What’s better than a lost treasure? Seven lost treasures! These rarely seen Dr. Seuss stories were published in magazines in the early 1950s and are finally available in book form. They include “The Bippolo Seed” (in which a scheming feline leads a duck toward a bad decision), “The Rabbit, the Bear, and the Zinniga-Zanniga” (about a rabbit who is saved from a bear by a single eyelash), “Gustav, the Goldfish” (an early rhymed version of the Beginner Book A Fish Out of Water), “Tadd and Todd” (about a twin who is striving to be an individual), “Steak for Supper” (in which fantastic creatures follow a boy home in anticipation of a steak dinner), “The Strange Shirt Spot” (the inspiration for the bathtub-ring scene in The Cat in the Hat Comes Back), and “The Great Henry McBride” (about a boy whose far-flung career fantasies are bested only by those of Dr. Seuss himself). An introduction by Seuss scholar Charles D. Cohen traces the history of the stories, which demonstrate an intentional move toward the writing style we now associate with Dr. Seuss. Cohen also explores the themes that recur in well-known Seuss stories (like the importance of the imagination or the perils of greed). With a color palette enhanced beyond the limitations of the original magazines, this is a collection that no Seuss fan (whether scholar or second grader) will want to miss.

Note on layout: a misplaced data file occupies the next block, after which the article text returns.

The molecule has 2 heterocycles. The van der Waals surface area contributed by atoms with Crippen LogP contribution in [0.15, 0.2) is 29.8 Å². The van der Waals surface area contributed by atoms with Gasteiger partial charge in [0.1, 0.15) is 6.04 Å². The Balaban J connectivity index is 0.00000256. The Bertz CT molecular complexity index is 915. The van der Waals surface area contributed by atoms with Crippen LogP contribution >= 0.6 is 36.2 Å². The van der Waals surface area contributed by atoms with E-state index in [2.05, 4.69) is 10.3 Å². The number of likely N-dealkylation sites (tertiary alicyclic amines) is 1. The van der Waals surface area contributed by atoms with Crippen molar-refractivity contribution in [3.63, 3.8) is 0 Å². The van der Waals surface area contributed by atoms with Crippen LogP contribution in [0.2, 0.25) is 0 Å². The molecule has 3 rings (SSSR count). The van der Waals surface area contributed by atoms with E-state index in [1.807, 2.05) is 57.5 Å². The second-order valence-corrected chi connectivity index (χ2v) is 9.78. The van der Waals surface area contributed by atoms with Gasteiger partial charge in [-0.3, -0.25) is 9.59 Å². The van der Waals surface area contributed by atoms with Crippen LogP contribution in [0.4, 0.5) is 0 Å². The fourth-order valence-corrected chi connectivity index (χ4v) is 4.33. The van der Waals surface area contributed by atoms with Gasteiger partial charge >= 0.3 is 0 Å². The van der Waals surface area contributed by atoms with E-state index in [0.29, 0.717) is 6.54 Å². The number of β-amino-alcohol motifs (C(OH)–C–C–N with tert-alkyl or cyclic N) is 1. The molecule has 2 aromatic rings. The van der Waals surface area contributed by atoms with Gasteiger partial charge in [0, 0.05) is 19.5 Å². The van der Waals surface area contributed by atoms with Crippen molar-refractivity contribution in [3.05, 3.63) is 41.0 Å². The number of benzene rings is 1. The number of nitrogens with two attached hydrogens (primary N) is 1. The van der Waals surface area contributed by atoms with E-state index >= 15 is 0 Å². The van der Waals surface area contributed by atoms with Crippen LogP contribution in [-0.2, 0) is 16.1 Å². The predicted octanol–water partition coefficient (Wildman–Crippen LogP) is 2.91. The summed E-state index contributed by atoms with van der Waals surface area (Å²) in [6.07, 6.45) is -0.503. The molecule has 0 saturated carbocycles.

This volume collects seven joyous Seuss stories that were published in Redbook in 1950 and 1951 but had never appeared in book form. In an insightful introduction, Seussian scholar Charles D. Cohen notes that Seuss wrote these tales at a transitional point in his career, when he grasped the importance of using the sounds of words to hook children on reading. The stories' rhymed couplets are pitch-perfect, the verse's rhythm as snappy as in any of Seuss's better-known works. In the title story, a duck and a cat's greed spins out of control as they imagine everything that they'll wish for from a magical seed. In "Steak for Supper," an outlandish menagerie follows a boy home to dine: "A Nupper for supper! A Gritch! And a Grickle!/ And also an Ikka! Oh, boy! What a pickle!" These creatures and others are portrayed with Seuss's trademark exaggeration and whimsy. The limitations of the source material are occasionally apparent the longer stories overcrowd certain pages with text, the artwork sometimes feeling stretched to fit the format. Regardless, fans old and young will deem these "lost" stories a tremendous find. Ages 6 9.